I didn’t find any more.
Anyhow, I spent most of batting practice in the center field seats in Center Field. There’s only two small sections out there, but left field was annoyingly crowded.
Every row was pretty much blocked up, leaving no routes to home run balls.
Oh, I forgot to mention Stephen Strasburg was starting for the Nationals, bringing out 33,000+.
In the center field seats, I was decked out in my Gawd-awful Marlins teal, hoping to get a toss up ball.
After getting ignored by Burke Badenhop several times, I snagged a ground rule double for ball #3. The ball was hit by a lefty, perhaps Logan Morrison, and it was juggled by two other fans, before falling into an empty row behind me, where I grabbed it. This was the view of the field from the spot of the snag:
And here’s where I snagged it:
What a bust. Nick and I, who have snagged over 2,600 between the two of us managed only six combined today. Should’ve gone to Baltimore… or Cincinnati.
Goodbye Washington, I hope I don’t see you next year.
Game: 4 balls (1 hit, 2 thrown, 1 found)
Season: 402 balls (173 hit, 86 thrown, 87 device, 56 found)
Games: 74 games
Average: 5.43 per game
Career: 1,524 balls
There were two new bag checkers at the gate today and they made a huge fuss over the line. First, they made us all back up 15 feet, and then the gate supervisor in white and yellow started getting sarcastic with Ian and Nick because they weren’t backed up an additional foot beyond his arbitrary line.
Anyhow, I got lucky and found three balls in left field today upon running in, and then quickly caught two home runs on the fly. The first was running to my right here:
And the other home run was caught in the front row after I climbed over two bleachers here:
I looked up at the clock. It was 5:01. I have quickly snagged five balls within the first minute. Surely I would reach double digits today.
After a few minutes of inactivity when a lefty was in the cage, I took a few minutes to write the numbers on those five balls before they got all confused.
With only myself, Ian Weir and Nick Pelescak actively competing for balls, and another low crowd, this were looking up.
However, I wouldn’t snag another ball for over an hour.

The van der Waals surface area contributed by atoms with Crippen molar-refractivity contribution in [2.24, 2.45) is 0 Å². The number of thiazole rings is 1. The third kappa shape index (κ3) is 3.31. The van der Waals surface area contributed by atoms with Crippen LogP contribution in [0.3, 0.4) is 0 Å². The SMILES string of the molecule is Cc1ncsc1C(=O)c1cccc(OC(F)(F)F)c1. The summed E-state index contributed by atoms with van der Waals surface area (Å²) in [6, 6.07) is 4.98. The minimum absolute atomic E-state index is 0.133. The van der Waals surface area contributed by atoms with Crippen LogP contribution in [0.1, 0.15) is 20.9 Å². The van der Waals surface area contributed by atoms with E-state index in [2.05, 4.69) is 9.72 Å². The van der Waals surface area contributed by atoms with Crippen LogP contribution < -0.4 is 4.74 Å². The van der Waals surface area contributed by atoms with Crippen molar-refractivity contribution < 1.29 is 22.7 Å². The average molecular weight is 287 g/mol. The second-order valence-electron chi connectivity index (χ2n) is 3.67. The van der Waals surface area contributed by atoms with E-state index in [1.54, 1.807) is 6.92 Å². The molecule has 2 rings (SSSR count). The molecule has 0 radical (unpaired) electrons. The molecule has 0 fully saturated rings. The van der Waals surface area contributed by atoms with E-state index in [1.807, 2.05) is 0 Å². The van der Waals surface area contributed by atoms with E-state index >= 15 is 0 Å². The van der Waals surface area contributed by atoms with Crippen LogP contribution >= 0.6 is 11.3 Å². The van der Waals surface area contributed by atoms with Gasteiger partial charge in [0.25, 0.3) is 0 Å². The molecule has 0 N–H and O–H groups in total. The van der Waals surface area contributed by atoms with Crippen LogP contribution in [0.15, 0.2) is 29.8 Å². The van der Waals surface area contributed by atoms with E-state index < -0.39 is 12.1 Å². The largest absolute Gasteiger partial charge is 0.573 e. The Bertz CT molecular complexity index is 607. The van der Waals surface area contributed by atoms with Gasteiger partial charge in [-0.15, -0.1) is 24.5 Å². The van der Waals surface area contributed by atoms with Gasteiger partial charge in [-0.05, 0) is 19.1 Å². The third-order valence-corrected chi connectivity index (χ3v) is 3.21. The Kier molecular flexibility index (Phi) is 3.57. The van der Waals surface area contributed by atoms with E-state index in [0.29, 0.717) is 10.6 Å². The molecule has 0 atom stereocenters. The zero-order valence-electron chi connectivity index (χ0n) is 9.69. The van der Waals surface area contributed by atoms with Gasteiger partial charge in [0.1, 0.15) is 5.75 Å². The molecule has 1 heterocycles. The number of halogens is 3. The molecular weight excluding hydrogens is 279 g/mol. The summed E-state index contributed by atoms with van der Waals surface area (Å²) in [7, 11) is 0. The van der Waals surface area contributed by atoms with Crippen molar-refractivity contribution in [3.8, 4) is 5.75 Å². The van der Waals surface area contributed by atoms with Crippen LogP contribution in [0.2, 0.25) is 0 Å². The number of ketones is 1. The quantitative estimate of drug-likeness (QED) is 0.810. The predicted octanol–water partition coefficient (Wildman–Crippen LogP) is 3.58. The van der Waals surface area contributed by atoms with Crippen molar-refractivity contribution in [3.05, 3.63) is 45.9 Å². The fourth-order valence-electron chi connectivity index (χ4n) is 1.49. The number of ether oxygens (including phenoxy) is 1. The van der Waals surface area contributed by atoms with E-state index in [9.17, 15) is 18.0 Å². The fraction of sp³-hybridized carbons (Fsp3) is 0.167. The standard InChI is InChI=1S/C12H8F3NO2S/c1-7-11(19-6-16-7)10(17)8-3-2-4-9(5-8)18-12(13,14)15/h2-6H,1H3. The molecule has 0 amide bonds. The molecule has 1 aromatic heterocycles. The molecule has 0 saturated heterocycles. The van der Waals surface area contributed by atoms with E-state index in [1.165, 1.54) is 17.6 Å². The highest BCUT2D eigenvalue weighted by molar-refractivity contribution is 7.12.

That’s how bad Cardinals BP was.
Since the Cardinals were so stingy with tossing up baseballs yesterday, when the Pirates left the field, I didn’t even bother changing into my Cardinals shirt. I just threw on my Cardinals hat.
So, I made my way all over the place from 5:01-6:05 trying to snag balls. Center Field, Right Field, Left Field. I thought my streak of three games with at least 8 balls would be snapped. However, in the last group, I made a clean catch of a Tony Cruz home run here:
The tracked down another one of his home runs under neath the Rotunda for ball #7.
Finally, in his last round of cuts, I made yet another clean catch of yet another Tony Cruz home run ball for ball #8.
After batting practice, Amy, Olivia and I made our way over to the All You Can Eat Seats. I had never eaten there before, and since I was hungry I ate three hamburgers, a hot dog, and some popcorn before the game.
During the game we sat here:
But I didn’t come close to snagging anything else.
Here are today’s baseballs:
Oh, and after the game, my check engine light came on, putting in jeopardy my weekend trip unless I can find time to get it fixed between now and then.
Game: 8 balls (5 hit, 3 found)
Season: 398 balls (172 hit, 84 thrown, 87 device, 55 found)
Games: 73 games
Average: 5.45 per game
Career: 1,520 balls
Remaining games to reach goal of 413: 3 (maybe 4 if I do an away game this weekend)
Needed to reach goal: 15 (5.0 per game)
Amy pointed out that I forgot to mention that we attended a Renaissance Festival over the weekend. Here’s a picture from that.
Shooting arrows was the highlight because I was surprisingly good at it. Anyone, this really doesn’t tie in at all, unless I made some weird caption like, “Erik Jabs aims for 413 as the season winds down, to break his 2nd best single season mark.”
The Cardinals are in town now and have been really stingy this year at tossing up baseballs, so I was going to need some luck today.